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PubMed Citation
Articles by Shanfield, S. B.
Articles by Matthews, K. L.

J Psychother Pract Res 10:23-27, January 2001
© 2001 American Psychiatric Association

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Regular Article

Excellent Supervision

The Residents' Perspective
Stephen B. Shanfield, M.D., Vroni V. Hetherly, M.D. and Kenneth L. Matthews, M.D.
Received September 13, 1999; revised August 8, 2000; accepted August 24, 2000. From the Department of Psychiatry, University of Texas Health Science Center at San Antonio, Texas. Address correspondence to Dr. Shanfield, Department of Psychiatry, The University of Texas Health Science Center at San Antonio, Mail Code 7792, 7703 Floyd Curl Drive, San Antonio, TX 78229-3900. E-mail: shanfield@uthscsa.edu.


Abstract
Top
Abstract
Introduction
METHODS
RESULTS
DISCUSSION
References


Former residents rated their videotaped psychotherapy supervision sessions on how helpful their supervisors were as teachers during the session. Residents' and experts' ratings of the same videotape were compared and found to have no significant correlation. However, male residents were less critical than either female residents or experts. Former residents were also interviewed. Supervisors were rated as excellent when they were accepting and also when they provided guidance about highly charged clinical dilemmas. Discussion of the impact of the residents' personal experiences on the clinical encounter was also rated high and is best understood from an adult developmental perspective. The findings reveal the lasting value of sympathetic supervisors acknowledging personal concerns and are likely mirrored in all clinical settings.


Key Words: Psychotherapy Training and Supervision • Gender • Perceptions of Supervisors by Residents


Introduction
Top
Abstract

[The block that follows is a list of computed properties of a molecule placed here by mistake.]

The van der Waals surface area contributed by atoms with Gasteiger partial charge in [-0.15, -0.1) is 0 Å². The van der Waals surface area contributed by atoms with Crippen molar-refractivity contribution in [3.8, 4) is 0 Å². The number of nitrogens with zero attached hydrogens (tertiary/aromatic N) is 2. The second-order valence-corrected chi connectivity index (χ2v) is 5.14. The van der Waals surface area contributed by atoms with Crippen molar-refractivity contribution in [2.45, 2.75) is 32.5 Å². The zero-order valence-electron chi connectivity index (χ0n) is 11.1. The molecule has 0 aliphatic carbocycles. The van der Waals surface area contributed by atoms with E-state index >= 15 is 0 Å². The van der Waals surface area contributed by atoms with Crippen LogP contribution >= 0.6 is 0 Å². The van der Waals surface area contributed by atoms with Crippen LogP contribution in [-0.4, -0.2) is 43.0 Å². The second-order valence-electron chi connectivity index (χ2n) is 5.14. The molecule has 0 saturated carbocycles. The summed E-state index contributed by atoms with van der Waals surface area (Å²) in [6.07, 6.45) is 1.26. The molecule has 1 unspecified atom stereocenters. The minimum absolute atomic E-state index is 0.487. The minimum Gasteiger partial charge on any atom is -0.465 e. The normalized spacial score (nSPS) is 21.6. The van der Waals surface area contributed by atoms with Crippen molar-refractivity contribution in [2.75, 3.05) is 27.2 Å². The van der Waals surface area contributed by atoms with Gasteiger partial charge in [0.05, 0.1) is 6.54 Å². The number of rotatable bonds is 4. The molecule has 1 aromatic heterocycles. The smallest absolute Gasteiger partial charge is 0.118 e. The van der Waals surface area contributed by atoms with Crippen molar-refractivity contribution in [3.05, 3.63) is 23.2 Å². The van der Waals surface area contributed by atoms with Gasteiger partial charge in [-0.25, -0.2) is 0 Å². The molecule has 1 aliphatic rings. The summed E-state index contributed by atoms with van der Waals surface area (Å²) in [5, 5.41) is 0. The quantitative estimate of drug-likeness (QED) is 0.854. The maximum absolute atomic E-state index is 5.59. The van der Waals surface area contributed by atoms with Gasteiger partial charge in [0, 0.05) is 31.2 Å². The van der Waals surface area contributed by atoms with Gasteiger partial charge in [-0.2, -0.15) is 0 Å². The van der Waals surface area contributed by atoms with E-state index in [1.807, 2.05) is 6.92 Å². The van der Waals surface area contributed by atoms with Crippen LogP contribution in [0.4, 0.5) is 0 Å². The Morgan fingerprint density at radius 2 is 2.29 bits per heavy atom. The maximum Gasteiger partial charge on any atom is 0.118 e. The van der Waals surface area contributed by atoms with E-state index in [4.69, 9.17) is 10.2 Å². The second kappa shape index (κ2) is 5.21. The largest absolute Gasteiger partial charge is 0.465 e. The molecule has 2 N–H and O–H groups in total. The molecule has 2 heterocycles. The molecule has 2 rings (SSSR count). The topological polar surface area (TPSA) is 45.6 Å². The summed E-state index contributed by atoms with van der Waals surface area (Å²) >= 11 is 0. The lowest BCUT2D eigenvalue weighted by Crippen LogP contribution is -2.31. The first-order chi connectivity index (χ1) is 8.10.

Introduction
METHODS
RESULTS
DISCUSSION
References


This study is an extension of previous research on the excellence of psychotherapy supervisors,1–3 but from the perspective of former residents rather than experts. The earlier research found that excellent supervisors track residents' immediate experiences with their patients2 and allow the resident's story about the encounter to develop.3 This study and the earlier studies used ratings of videotapes of psychotherapy supervision sessions. With few exceptions, other systematic studies of the supervisees' perspectives on supervision have been based on surveys.4–7 Again with few exceptions, in these studies the supervisees' perspectives have stood alone.8 The present study, in contrast, compares former residents' ratings with similar ratings by experts as to how helpful the psychotherapy supervisors were to them in sessions videotaped during their residency.2 These former residents were also interviewed to provide a deeper understanding of their ratings.


METHODS
Top
Abstract
Introduction
METHODS
RESULTS
DISCUSSION
References


Psychiatry residents and supervisors at two departments of psychiatry were asked to have their psychotherapy supervisory sessions videotaped. Overall, 48 videotaped supervision sessions were rated. Thirty different psychiatry residents in their second to fourth postgraduate year videotaped their specific supervision sessions with 33 different supervisors. Twenty-two taped sessions were of female residents and 26 were of male residents. Residents were assigned to meet with the supervisor for supervision of psychodynamic psychotherapy on a weekly basis at the beginning of the academic year. At the time of taping, supervisory relationships were well established, with a mean interval of 234.5 days (SD=72.0) from assignment to the time of taping.

Experts rated the videotapes in earlier research. In that research, the authors and another member of the original research team, three men and a woman, rated supervisors on each videotaped session. They rated how helpful the supervisor was in dealing with the problems, dilemmas, countertransference difficulties, and concerns about the patient that the resident had brought to the videotaped session.2 This is a global variable on a seven-point scale ranging from little to none on one end (1) to an extreme amount on the other (7), and it is labeled "Excellence of the Supervisor as a Teacher."2,3 The research established a high interrater reliability of the Excellence variable. The intraclass correlation coefficient (ICC) was 0.62.2,9 Finn's Index, used to compensate for the ICC's sensitivity to skewness, was 0.79, which indicates considerable agreement among expert raters.2,10

Several years later, after viewing the videotape of their supervision session, former residents rated that tape. They were asked to rate the specific session, using the same format for rating excellence as experts.2 Former residents were blind to the scores of the research team. The mean time from videotaping to rating was 6.6 years (SD=2.6).